Intervention group

Participants randomized to the intervention group determined their own BoNT/A treatment schedule during the trial period (9 months) and were given an instruction leaflet and contact details for a dedicated booking line. Participants contacted the nurse-led clinic via the booking line when they felt their symptoms returning All patients with a disease activity score of 1 or above on the Jankovic Rating Scale (JRS) [8] were booked into the next available clinic slot. Although there was no limit the number of times participants in the intervention group could initiate an appointment, participants were advised to wait at least 2 weeks after treatment as this is the maximum time it takes for botulinum toxin to become effective.

Control group

Participants in the control group received usual care, whereby each follow-up appointment was scheduled by their treating clinician based on their historical patterns of treatment.


An initial baseline assessment was taken prior to randomization, this included the full range of measures described below, clinical variables and demographic information.

Primary outcome measures

The clinician-reported JRS [8] was measured at baseline and 9 months for all trial participants. The patient-reported Blepharospasm Disability Index (BSDI) [9, 10] was measured at baseline and again after 3 and 9 months, again for all trial participants.

Secondary outcome measures

The Client Satisfaction Questionnaire (CSQ) [11], Craniocervical Dystonia Questionnaire (CDQ-24) [12], Hospital Anxiety and Depression Scale (HADS) [13] and a 10-point visual analogue scale measuring confidence in the service were measured at baseline and again after 3 and 9 months. Use of health and social care services was estimated using a brief version of the Client Service Receipt Inventory (CSRI) [14] completed by a combination of self-report and electronic patient records at the end of the 9-month trial. Unit costs of healthcare resources were derived from the NHS trust where possible and national unit costs [14,15,16,17,18] where this was not possible.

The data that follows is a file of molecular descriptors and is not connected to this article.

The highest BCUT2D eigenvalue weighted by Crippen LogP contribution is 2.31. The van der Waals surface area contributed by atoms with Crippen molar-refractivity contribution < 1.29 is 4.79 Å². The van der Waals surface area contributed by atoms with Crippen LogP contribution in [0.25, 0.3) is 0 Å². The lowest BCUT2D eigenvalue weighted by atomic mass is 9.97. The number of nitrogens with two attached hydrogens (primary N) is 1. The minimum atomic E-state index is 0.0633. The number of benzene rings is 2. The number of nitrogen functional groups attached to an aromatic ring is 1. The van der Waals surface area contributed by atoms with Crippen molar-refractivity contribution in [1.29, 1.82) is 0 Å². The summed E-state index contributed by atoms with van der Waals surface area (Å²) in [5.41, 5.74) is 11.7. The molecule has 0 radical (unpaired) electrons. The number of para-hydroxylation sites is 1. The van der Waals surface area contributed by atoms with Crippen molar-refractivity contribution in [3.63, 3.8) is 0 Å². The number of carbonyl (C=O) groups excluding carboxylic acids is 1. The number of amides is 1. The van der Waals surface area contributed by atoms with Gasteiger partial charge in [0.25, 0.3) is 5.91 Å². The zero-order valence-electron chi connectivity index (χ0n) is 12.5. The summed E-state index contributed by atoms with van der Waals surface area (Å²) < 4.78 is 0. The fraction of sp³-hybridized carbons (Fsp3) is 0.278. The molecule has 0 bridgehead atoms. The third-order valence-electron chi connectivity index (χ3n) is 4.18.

Statistical methods

Preliminary analyses provided descriptive details for all the measures at the item or scale level, as appropriate. Little’s Missing Completely at Random (MCAR) test indicated that the data were MCAR (p > 0.05). In turn, we imputed the missing data using multiple imputation. Ten scale-level imputation iterations were used as recommended [19]. This dataset was used to explore differences between groups at baseline and for differences in the economic and resource use at the end of the trial using independent samples t-tests. These analyses were repeated after removal of outliers, defined as 2 standard deviations or more from the mean. The results presented exclude these outliers.

We explored the stability and changes in the outcome measures across the three time points using multi-level modelling (MLM). Trial arm, time and the interaction between trial arm and time were entered as fixed effects in each model, with participant identification number as a random effect. Standardized adjusted effect sizes for group differences at each time point were calculated using Hedges g along with 99% confidence intervals using the appropriate formula [20]. These effect sizes were interpreted in the same way as Cohen’s d [21] (small = 0.20, medium = 0.50, large = 0.80). For all tests a P value was considered significant at 0.05.